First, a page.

Window Treatments: What to know

Sometimes you need a change. Big or small, doesn’t matter. Something just needs to be different.

One of the situations that this most often happens in is with homeowners. They love their house, but they’re also kind of bored with it. A great way to make a small change with a big pop is through window treatments. One of the most popular window treatment choices is shades. Here is a list of the most common shade types:

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  • Pleated Shades: Pleated shades are a classic. For a more updated looks, go with a wider pleat–at least two inches. This shade is known for allowing daylight to still enter a room, but providing enough cover for privacy. For additional light cover, make sure to get blackout lining. Pleated shades come in a variety of materials, with varying degrees of durability and visibility so it’s easy to find what you need.

 

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  • Cellular Shades: Cellular shades, although they resemble pleated shades, were designed to provide a solution to homes with a temperature control problem. The shades improve insulation through their honeycomb, cellular design. You can choose between light filtering, so that your home gets both privacy and natural light, or blackout shades. (Quick tip: The number of cells is also important, the higher the cell count, the better the insulation).

 

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  • Woven Wood Shades: These shades are perfect for the trendy and eco-friendly. They are made of low-impact organic material and come in a variety of styles and colors. Waterfall woven wood shades are arguably the most popular, they offer the least privacy but the greatest amount of natural light entry. There is also standard woven wood, which offers the most privacy with very little natural light entry; cascade woven wood is a nice balance between standard and waterfall, but has pleats and dowels; roller woven wood offers you the combination of organic material and roller shades–the most simplistic and the most functional of all four styles.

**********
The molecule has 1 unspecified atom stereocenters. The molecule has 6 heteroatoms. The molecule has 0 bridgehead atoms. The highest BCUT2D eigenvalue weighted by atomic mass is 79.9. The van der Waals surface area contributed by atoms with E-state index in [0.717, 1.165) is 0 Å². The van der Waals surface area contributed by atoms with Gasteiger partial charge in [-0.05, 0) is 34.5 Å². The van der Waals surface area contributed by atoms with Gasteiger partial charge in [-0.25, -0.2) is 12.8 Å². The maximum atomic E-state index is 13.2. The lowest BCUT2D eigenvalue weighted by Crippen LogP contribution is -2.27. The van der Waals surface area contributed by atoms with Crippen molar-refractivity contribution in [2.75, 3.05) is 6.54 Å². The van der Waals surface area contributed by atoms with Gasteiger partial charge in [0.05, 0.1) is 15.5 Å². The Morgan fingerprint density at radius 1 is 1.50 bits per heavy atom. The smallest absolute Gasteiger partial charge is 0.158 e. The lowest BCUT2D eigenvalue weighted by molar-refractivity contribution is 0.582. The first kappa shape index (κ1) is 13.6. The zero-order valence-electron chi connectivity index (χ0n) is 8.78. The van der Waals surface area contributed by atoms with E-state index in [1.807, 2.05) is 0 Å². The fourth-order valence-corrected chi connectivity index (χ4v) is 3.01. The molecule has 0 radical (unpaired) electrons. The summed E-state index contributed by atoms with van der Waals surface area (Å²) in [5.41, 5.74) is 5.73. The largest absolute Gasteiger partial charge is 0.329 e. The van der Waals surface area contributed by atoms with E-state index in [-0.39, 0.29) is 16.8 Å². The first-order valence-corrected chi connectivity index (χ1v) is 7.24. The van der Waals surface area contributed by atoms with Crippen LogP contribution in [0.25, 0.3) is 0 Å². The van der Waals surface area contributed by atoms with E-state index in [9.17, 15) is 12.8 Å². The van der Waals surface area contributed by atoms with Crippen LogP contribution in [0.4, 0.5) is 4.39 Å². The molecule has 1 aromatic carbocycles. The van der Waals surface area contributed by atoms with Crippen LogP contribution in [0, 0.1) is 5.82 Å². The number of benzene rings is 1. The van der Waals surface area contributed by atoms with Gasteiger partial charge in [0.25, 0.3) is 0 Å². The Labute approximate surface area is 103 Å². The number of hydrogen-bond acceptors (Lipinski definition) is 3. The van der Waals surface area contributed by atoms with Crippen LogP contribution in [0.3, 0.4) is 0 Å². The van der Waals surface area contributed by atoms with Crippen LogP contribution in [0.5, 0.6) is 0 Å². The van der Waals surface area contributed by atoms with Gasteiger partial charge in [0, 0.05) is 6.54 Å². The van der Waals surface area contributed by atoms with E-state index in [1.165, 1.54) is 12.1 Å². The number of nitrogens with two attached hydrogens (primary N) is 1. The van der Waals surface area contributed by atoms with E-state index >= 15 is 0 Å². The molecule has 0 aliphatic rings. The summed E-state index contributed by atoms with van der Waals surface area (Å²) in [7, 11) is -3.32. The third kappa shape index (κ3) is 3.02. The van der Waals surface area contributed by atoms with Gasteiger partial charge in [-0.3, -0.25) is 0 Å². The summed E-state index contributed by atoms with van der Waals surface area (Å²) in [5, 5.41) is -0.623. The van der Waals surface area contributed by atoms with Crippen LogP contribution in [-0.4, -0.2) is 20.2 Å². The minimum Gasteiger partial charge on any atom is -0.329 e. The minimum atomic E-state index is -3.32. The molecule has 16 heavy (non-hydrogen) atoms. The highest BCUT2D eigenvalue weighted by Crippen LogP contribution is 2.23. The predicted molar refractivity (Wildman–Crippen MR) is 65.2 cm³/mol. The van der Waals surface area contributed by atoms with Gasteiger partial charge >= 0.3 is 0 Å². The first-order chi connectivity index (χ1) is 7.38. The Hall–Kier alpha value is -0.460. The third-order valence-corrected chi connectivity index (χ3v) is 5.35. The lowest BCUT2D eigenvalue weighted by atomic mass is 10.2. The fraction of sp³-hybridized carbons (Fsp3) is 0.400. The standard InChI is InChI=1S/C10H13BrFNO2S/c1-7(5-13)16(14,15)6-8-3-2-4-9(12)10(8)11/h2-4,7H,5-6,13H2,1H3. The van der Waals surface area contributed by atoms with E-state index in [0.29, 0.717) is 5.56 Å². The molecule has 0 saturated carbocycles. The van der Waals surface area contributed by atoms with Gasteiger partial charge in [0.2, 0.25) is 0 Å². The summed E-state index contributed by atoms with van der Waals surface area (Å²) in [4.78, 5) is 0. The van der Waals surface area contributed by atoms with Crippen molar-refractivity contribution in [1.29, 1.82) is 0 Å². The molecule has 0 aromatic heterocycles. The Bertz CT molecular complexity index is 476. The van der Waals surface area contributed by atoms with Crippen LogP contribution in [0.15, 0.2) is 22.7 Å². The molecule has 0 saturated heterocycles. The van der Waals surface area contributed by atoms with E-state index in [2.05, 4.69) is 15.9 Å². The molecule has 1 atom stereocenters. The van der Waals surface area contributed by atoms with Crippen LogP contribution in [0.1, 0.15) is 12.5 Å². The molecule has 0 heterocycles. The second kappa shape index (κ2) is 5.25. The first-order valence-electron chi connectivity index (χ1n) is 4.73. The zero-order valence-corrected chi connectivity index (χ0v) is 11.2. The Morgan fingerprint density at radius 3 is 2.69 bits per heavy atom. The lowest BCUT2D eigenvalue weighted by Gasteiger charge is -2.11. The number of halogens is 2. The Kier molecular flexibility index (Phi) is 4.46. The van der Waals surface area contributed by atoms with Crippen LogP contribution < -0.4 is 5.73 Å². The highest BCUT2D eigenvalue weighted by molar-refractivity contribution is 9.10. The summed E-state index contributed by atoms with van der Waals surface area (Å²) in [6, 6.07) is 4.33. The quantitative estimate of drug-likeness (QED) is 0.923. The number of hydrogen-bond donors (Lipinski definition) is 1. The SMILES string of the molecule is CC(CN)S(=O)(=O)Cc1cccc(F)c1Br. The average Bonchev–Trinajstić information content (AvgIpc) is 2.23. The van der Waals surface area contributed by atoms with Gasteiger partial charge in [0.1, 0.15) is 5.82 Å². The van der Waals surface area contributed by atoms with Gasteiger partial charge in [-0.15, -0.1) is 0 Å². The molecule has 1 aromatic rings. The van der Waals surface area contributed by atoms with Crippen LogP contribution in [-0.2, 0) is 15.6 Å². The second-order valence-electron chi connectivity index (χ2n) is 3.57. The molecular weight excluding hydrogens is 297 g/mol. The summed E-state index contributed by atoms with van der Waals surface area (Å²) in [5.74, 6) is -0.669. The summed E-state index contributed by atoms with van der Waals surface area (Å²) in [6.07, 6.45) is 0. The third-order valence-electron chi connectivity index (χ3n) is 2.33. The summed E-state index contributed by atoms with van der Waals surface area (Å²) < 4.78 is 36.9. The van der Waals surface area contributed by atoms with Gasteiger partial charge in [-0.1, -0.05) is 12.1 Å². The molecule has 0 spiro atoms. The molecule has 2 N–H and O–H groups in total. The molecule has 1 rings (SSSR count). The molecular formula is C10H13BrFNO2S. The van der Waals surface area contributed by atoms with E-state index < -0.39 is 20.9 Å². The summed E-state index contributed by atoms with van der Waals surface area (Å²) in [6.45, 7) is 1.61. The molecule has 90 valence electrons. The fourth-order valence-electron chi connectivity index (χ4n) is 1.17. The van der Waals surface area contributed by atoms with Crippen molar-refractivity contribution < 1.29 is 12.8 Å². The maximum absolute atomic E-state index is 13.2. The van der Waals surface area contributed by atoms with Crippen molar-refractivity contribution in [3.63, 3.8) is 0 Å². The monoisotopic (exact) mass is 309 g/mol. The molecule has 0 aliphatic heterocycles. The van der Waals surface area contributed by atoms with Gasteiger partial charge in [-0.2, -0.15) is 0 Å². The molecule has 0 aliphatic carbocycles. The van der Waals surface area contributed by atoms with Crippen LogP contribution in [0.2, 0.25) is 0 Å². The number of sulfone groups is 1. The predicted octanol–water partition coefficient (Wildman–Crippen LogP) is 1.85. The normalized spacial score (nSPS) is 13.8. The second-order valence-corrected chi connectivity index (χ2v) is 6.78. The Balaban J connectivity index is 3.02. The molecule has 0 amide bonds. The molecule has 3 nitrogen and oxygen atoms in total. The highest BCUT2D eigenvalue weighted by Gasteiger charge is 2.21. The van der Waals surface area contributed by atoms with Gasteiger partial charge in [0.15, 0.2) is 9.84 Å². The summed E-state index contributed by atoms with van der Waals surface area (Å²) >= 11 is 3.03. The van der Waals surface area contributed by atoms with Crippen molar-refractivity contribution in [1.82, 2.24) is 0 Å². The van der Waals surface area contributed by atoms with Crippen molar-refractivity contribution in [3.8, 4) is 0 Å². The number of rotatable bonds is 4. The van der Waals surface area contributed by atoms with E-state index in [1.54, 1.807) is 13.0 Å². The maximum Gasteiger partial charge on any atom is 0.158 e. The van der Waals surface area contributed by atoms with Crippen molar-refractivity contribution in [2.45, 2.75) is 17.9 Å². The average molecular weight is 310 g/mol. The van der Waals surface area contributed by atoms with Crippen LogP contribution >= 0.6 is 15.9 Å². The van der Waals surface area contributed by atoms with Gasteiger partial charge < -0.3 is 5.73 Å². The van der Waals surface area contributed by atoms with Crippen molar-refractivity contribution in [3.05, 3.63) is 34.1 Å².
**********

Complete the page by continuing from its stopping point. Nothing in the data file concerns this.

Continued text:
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  • Roman Shades: There are six main styles of roman shades, including flat, cascade, aventura, relaxed, tulip, and pleated. These styles are all just different takes on the traditional roman shade. The relaxed looks less structured, the tulip looks fluffy and regal, and the cascade has a more free-falling appearance. The benefits of roman shades include a sleek and beautiful appearance, great functionality, and a wide array of style, material and light-blocking variation choices.

 

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  • Solar Shades: These shades are unique from the rest and, similar to cellular shades, they serve a very specific purpose: glare reduction, fade prevention and UV protection. And this is all while still providing you with your view and plenty of natural light. Solar shades, which look very similar to roller shades because of their mechanical design, come in different levels of transparency so you can customize the balance between natural light and privacy in your home. Many of these shades tend to be eco-friendly, so if that is another goal you can check it off the list with solar shades.

 

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  • Roller Shades: Roller shades are an easy-to-use solution. You can get both light-filtering and blackout roller shades, depending on the level of privacy and darkness you would like. The blackout roller shades, in particular, are excellent in media rooms and bedrooms because they are the most effective of any of the shades styles at keeping out light. The light-filtering shades might obstruct the view, but they do let natural light in while providing excellent privacy–think of it like frosted glass.

While all of these shades do have specific uses, they also all look great with many different styles of home decor. Whether it is help with temperature control or better glare prevention or just some pretty new shades to give your living room a facelift, you’ll find the right shades to fit your needs and style. And if not, you can always go with blinds.

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